Atypical Antipsychotic Lowers Bipolar Disorder Treatment Costs


In the recent past, bipolar disorder has been classified as the most costly mental illness.

In the recent past, bipolar disorder has been classified as the most costly mental illness.

Treatment costs are high partly because bipolar patients may have comorbidities such as substance abuse and anxiety, and partly because medication nonadherence is common.

The FDA’s approval of several atypical antipsychotics to treat bipolar disorder has expanded the number of medication options with fewer troublesome side effects.

Research generally indicates that bipolar patients treated with atypical antipsychotics have fewer hospitalizations and emergency room visits. Many studies indicate that their health care-related costs decrease as a result.

Recently, researchers specifically looked at asenapine, a relatively new atypical antipsychotic, to determine whether its use in bipolar disorder reduces health care costs. Their study, which was published in the August 2015 issue of the Journal of Medical Economics, indicates that treatment costs decreased significantly in a 6-month period immediately following asenapine initiation.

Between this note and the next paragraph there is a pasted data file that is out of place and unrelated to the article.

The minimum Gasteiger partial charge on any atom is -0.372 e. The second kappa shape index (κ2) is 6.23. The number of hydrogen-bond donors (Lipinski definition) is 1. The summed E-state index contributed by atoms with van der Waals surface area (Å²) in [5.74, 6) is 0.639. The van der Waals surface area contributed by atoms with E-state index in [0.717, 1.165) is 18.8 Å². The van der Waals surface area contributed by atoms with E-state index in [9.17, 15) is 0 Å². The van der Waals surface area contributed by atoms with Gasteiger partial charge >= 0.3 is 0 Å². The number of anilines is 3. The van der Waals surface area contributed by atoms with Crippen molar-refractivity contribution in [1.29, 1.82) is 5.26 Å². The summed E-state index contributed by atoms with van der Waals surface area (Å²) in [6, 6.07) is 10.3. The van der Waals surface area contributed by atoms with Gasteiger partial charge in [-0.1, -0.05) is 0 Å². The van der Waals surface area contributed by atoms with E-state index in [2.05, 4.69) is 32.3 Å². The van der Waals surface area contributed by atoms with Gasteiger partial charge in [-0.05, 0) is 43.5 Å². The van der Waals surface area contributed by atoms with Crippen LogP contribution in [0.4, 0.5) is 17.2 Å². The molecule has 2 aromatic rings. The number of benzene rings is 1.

The researchers used data from 2 US health care claims databases of all ages, selecting all adults who demonstrated evidence of bipolar disorder and started asenapine treatment between 2009 and 2012.

Among the 1403 enrolled patients, the average age was 42.8 years, and 71% of them were female.

Before starting asenapine, 24% of patients had been admitted to the hospital for bipolar disorder, but after starting the atypical antipsychotic, the rate of related admissions fell to 12%. Emergency room visits also fell from 4.6% to 2.6% in this period.

Patients’ use of bipolar-related care also decreased from before the start of the study.

Although pharmacy costs increased, the $979 decrease in bipolar-related health care costs more than compensated for the higher medication cost, the researchers found.

This study looked solely at direct costs, which are estimated to represent only 25% of bipolar disorder’s overall costs. Bipolar patients frequently lose productivity because their ability to function at the same level as others is often affected by time consumed seeking treatment and medical services. Caregiver burden is also high.

This research indicates that treatment with the atypical antipsychotics in general and asenapine in particular saves health care dollars and may also allow patients to be receptive to other helpful therapies.

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